- Tourists who are bored with conventional tourism
- Those who want to make variety in their diet
- Those whose work is concerned with the preparation and eating of food
- Representatives of tourist companies interested in organizing their own gastro tours
Gastronomic tourism is a kind of tourism, the main purpose of which is acquaintance with this or that country through the prism of national gastronomy. For a gastronomic tourist, food is primarily a category of culture. From this position, traditional cuisine is perceived in connection with history, religion, economics, politics, customs, legends and other factors that form the unique identity of the country or region.
Gastronomic tours to Uzbekistan are an excellent opportunity not only to try real Uzbek dishes every day, but also to become a true connoisseur and connoisseur of Uzbek national dishes, having learned to cook them independently at our master classes.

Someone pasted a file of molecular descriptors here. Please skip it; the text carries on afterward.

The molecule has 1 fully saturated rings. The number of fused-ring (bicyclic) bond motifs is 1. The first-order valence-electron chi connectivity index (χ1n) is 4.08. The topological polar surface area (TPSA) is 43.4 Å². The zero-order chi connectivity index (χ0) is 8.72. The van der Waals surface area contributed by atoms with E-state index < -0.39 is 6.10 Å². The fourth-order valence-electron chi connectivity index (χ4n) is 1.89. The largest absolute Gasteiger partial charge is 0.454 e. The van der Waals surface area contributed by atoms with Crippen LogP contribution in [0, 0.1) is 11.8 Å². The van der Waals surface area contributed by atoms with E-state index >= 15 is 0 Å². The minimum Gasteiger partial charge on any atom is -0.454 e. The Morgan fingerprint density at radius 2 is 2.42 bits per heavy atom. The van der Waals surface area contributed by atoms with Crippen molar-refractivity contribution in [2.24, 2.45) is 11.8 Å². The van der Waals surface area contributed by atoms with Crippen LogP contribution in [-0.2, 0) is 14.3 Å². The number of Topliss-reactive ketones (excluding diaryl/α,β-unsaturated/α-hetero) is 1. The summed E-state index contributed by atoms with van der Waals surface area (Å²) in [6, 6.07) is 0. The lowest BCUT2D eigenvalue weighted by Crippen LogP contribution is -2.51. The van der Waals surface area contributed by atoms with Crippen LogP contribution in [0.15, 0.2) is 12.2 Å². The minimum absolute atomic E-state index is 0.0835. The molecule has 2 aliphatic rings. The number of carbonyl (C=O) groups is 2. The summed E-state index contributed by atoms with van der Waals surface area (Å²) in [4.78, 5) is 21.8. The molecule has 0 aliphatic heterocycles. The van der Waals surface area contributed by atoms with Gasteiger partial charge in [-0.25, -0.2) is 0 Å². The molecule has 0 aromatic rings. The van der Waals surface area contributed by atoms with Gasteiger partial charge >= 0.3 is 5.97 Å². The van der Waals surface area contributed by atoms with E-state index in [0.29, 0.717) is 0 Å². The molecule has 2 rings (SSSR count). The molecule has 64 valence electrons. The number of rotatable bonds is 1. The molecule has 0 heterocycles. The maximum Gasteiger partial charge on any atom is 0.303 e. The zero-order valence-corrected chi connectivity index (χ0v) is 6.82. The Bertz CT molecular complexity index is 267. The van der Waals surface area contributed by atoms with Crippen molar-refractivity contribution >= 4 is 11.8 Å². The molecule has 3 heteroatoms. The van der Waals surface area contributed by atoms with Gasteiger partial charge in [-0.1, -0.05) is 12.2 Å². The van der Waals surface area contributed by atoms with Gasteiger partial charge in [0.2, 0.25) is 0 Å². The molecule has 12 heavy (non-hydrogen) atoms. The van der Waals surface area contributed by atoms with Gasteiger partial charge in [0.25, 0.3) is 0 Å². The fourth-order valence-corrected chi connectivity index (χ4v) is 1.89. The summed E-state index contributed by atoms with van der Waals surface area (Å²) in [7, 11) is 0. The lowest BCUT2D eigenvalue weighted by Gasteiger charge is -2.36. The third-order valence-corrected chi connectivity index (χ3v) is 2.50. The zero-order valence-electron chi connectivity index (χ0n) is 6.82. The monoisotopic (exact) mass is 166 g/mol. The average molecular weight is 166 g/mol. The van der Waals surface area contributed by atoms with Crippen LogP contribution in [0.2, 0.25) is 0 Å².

Uzbek cuisine is the national cuisine of Uzbekistan. Has a deep history, it is closely connected with the Uzbek culture, language and traditions. Significant influence on the diversity and uniqueness of the recipes was due to the fact that, in contrast to geographical neighbors, the Uzbeks historically had a sedentary lifestyle and a nomadic way of life. At the same time, the adoption of culinary traditions, the assimilation of cultures (especially Persian-Tajik) had a profound impact on the diversity and richness of the dishes. The origin of many of them has common roots with traditional Asian dishes, such as pilaf, lagman, manti and others. However, Uzbekistan has its own peculiarities of cooking these dishes, as well as its completely original dishes.
The Uzbek cuisine has developed wonderful traditions in cooking all kinds of dishes: basic meat dishes, soups, bakery and confectionery products, salads and drinks.
The main meat dishes are characterized by the preparation of fried, high-calorie food, the widespread use of cottonseed oil, fatty fat, oil, spices and herbs.
Male-professional chefs are called “oshpaz” (Uzbek oshpaz). In a broad sense, the chefs generally cook, but usually in the Uzbek language this term is understood by a specialist in cooking pilaf.